Ruto’s Extravagant Trip to the US: A Display of Bourgeois Excess

Ruto’s recent trip to the United States has ignited significant controversy and discontent among the Kenyan populace. According to a Kenyan media outlet, the president, accompanied by 30 individuals, allegedly hired a private jet at an exorbitant cost of $1.5 million, funded by taxpayers’ money. Although President Ruto denied these reports, claiming that friends provided a cheaper jet at a cost of only $78,000, the incident has aggravated public frustration. The Kenyan media has labelled Ruto as the ‘flying president,’ highlighting his penchant for frequent air travel.

The previous budget proposed by the Ruto administration allocated sh2 billion to facilitate his foreign trips for the year. As of January 2024, the BBC reported that Ruto had made approximately 50 trips abroad since assuming office in 2022, averaging more than three trips per month. This excessive spending on international travel stands in stark contrast to the austerity measures and economic hardships imposed on the working masses of Kenya.

Unending Tax Hikes Under Neoliberal Capitalist Policies

The neoliberal capitalist policies of the Ruto administration continue to impose severe hardships on the working masses. The 2023 Finance Bill, signed into law by President Ruto, increased taxes on petroleum products, leading to a rise in the cost of transportation and staple goods. This regressive taxation disproportionately affects the working masses, deepening their economic struggles while the ruling elites enjoy unchecked privileges and luxuries.

In response to these oppressive policies, the opposition called for three days of nationwide protests aimed at compelling the president to repeal the unpopular finance law. The working masses, driven by class consciousness, mobilised to resist the government’s exploitation and demand judicious use of its resources.

The Necessity of a Working-Class Political Alternative

The ongoing economic exploitation under the Ruto administration underscores the urgent need for the working class to build a political alternative rooted in socialist principles. Only through a planned system of economy, where the commanding heights are nationalised and placed under the democratic management and control of the working class, can the cycle of neoliberal exploitation be broken.

This system must prioritize the needs of the many over the interests of the few, ensuring that resources are allocated to improve the living standards of the people rather than financing the abundant lifestyles of the ruling elites. The mass mobilisation against the finance bill is a testament to the power of the working class when united in the struggle against capitalist oppression.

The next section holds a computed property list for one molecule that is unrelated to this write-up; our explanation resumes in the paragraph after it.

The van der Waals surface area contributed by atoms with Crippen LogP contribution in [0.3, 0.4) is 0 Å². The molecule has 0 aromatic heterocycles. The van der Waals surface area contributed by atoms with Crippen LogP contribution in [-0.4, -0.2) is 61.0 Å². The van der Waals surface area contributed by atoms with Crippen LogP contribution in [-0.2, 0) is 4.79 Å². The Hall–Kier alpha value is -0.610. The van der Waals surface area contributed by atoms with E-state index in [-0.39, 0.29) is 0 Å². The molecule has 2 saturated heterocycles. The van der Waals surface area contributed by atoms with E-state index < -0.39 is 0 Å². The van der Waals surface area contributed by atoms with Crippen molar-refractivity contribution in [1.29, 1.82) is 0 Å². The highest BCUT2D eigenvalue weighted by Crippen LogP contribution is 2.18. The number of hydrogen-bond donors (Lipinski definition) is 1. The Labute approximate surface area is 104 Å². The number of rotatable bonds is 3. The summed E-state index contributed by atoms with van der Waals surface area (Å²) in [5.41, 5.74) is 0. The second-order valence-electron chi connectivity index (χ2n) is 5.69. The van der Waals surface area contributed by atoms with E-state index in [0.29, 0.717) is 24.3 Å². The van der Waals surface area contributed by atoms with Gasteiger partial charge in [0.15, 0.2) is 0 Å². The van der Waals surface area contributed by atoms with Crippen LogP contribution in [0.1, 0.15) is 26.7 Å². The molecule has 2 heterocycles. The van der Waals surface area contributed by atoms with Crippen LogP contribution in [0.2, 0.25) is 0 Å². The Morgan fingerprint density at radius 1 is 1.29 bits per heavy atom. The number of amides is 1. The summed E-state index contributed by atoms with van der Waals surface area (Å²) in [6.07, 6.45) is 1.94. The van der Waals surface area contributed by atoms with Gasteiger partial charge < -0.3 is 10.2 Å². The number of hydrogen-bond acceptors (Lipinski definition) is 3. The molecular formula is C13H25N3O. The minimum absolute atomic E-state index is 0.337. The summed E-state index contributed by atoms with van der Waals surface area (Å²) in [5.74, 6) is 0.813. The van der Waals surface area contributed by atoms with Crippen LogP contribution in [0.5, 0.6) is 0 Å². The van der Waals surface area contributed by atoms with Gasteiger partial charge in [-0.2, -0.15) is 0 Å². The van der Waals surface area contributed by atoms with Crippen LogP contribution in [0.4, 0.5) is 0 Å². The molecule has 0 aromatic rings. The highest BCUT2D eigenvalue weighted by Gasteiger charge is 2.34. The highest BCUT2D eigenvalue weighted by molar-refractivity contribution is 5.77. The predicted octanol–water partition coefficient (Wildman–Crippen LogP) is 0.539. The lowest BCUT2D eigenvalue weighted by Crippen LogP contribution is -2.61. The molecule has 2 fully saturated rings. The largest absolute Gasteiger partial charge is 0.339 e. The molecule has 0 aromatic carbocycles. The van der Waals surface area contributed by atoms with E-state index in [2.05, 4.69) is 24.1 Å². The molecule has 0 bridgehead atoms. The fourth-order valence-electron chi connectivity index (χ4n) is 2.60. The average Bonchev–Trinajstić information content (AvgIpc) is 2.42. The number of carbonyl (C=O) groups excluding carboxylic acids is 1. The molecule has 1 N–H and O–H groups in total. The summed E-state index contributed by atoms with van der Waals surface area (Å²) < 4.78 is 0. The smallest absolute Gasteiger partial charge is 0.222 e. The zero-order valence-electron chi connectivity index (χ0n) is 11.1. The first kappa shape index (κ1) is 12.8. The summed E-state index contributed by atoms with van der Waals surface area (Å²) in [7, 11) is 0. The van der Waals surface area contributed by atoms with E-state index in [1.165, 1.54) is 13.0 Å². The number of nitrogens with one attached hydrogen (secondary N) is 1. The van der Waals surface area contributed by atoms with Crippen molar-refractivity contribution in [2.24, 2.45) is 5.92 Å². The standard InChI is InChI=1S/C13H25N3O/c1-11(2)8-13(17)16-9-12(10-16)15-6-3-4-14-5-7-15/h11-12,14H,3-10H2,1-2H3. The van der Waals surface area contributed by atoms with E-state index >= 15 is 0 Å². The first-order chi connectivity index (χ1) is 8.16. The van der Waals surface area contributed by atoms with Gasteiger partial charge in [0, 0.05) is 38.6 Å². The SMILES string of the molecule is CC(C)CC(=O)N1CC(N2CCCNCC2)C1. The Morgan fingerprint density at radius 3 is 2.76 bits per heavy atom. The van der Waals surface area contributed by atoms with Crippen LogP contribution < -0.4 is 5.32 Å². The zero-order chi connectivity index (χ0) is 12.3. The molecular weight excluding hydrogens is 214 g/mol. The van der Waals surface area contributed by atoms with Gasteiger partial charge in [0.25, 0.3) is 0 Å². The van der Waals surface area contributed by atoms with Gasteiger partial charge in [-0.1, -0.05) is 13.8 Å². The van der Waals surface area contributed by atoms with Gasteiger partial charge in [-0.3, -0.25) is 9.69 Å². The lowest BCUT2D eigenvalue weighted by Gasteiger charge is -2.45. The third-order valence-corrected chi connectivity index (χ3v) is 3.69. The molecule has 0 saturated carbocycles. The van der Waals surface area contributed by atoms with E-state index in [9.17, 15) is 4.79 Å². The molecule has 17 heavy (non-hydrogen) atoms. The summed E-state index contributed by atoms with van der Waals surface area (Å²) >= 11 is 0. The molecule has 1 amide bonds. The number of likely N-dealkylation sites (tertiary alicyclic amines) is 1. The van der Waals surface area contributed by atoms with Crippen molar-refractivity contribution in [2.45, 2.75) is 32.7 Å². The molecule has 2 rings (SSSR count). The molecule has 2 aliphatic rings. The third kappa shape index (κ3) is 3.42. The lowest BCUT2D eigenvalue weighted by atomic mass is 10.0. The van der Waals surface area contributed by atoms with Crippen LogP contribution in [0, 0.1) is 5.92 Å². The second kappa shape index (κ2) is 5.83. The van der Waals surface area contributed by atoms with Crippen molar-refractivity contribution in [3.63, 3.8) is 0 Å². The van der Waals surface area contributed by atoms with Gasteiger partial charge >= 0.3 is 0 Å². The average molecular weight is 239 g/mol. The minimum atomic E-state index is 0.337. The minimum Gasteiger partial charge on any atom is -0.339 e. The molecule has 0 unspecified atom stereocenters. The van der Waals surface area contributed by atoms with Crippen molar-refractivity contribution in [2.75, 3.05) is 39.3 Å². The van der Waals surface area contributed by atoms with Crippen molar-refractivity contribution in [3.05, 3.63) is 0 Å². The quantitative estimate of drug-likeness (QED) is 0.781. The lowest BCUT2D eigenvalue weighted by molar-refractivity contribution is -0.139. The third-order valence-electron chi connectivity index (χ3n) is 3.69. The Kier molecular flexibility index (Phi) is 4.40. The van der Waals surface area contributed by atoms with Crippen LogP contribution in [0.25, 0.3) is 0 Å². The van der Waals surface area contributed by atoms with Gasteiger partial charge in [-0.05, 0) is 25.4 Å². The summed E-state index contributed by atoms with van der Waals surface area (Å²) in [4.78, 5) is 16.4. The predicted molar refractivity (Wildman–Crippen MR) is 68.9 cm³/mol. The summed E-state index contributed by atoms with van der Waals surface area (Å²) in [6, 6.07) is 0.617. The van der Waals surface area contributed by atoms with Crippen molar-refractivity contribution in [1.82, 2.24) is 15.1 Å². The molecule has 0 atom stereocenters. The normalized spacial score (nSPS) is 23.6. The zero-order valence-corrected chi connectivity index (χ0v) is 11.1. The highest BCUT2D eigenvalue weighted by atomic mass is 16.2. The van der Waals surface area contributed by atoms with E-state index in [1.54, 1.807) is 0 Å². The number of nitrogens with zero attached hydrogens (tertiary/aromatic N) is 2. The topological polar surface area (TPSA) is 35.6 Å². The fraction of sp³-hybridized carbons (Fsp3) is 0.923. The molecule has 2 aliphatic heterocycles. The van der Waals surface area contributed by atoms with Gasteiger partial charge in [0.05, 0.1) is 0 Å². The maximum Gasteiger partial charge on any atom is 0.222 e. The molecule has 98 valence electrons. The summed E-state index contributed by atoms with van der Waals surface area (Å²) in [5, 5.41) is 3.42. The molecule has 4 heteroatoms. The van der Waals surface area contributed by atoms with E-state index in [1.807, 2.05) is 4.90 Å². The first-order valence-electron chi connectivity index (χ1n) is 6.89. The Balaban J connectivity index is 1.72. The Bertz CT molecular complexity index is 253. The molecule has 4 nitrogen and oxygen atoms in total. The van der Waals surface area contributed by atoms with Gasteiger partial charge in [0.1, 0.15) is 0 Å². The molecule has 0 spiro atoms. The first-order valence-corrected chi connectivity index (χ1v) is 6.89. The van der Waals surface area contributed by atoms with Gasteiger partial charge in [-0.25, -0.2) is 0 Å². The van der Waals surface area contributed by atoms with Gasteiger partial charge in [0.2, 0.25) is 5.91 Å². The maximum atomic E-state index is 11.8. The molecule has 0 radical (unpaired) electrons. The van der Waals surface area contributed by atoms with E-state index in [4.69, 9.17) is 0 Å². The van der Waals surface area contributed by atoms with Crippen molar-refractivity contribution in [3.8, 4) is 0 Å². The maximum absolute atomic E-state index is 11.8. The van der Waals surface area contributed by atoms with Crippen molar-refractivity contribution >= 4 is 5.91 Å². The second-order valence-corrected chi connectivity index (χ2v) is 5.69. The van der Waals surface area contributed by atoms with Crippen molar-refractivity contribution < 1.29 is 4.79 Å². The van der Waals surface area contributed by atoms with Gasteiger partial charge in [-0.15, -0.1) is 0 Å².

By forging a strong, unified political movement, the working masses of Kenya can challenge the bourgeoisie’s hegemony, reclaim their rights, and establish a society based on equality, justice, and collective prosperity. The struggle against the Ruto administration’s neoliberal policies is not just a fight against individual injustices but a broader battle for systemic change and the liberation of the working class from capitalist exploitation.

Government Privatization Program: A Capitalist Assault on Public Assets

President William Ruto’s push for privatization marks a significant escalation in the neoliberal assault on Kenya’s economy. The Ruto administration has announced the sale of 35 state-owned companies, a move that threatens to dismantle essential public industries and worsen unemployment across the country. Rather than investing national resources to develop Kenya’s economy and improve the living standards of the working class, the government seeks to auction off public assets, likely to fund its opulent lifestyle.

Historically, the last successful privatization in Kenya occurred under President Mwai Kibaki, who oversaw the sale of shares in several state-controlled firms, including Mumias Sugar. Once the largest sugar factory in East and Central Africa, Mumias Sugar is now moribund after privatisation, a victim of the shortsightedness and profiteering inherent in capitalist policies. The current administration has further compounded this issue by opening Kenya’s borders to sugar imports, undermining local production and jobs.

At this critical juncture, it is imperative for the workers’ unions to demand the nationalization of state industries under democratic workers’ management and control. Such a move would safeguard against profligacy and ensure that public resources are utilized for the benefit of the majority rather than the elite few.

Workers Must Take Charge: Building a Socialist Alternative

The Kenya Medical Association (KMA) has taken a commendable stance by condemning police brutality and the excessive force used against protesters and health practitioners providing emergency medical services. However, the response from other trade unions to the unpopular Finance Bill has been relatively unheard of. While the KMA’s actions are laudable, they must extend beyond condemnation and actively challenge the Ruto administration’s anti-people policies that perpetuate poverty and inequality.